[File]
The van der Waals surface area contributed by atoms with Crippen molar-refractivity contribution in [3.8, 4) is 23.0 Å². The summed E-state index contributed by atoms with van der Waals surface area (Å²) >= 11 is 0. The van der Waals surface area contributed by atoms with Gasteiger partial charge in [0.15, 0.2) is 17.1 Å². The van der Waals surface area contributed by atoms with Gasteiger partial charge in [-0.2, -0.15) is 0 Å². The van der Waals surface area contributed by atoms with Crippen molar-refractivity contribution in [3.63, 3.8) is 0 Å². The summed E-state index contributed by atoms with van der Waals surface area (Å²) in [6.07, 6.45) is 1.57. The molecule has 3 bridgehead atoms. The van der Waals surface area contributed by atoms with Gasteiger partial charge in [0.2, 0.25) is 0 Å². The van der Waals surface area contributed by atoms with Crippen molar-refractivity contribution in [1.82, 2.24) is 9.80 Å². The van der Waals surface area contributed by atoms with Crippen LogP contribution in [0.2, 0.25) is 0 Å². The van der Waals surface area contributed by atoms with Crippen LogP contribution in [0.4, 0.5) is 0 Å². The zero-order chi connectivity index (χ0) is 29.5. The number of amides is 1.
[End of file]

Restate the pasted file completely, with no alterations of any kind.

The van der Waals surface area contributed by atoms with Crippen molar-refractivity contribution in [3.8, 4) is 23.0 Å². The summed E-state index contributed by atoms with van der Waals surface area (Å²) >= 11 is 0. The van der Waals surface area contributed by atoms with Gasteiger partial charge in [0.15, 0.2) is 17.1 Å². The van der Waals surface area contributed by atoms with Gasteiger partial charge in [-0.2, -0.15) is 0 Å². The van der Waals surface area contributed by atoms with Crippen molar-refractivity contribution in [3.63, 3.8) is 0 Å². The summed E-state index contributed by atoms with van der Waals surface area (Å²) in [6.07, 6.45) is 1.57. The molecule has 3 bridgehead atoms. The van der Waals surface area contributed by atoms with Gasteiger partial charge in [0.2, 0.25) is 0 Å². The van der Waals surface area contributed by atoms with Crippen molar-refractivity contribution in [1.82, 2.24) is 9.80 Å². The van der Waals surface area contributed by atoms with Crippen LogP contribution in [0.2, 0.25) is 0 Å². The van der Waals surface area contributed by atoms with Crippen LogP contribution in [0.4, 0.5) is 0 Å². The zero-order chi connectivity index (χ0) is 29.5. The number of amides is 1.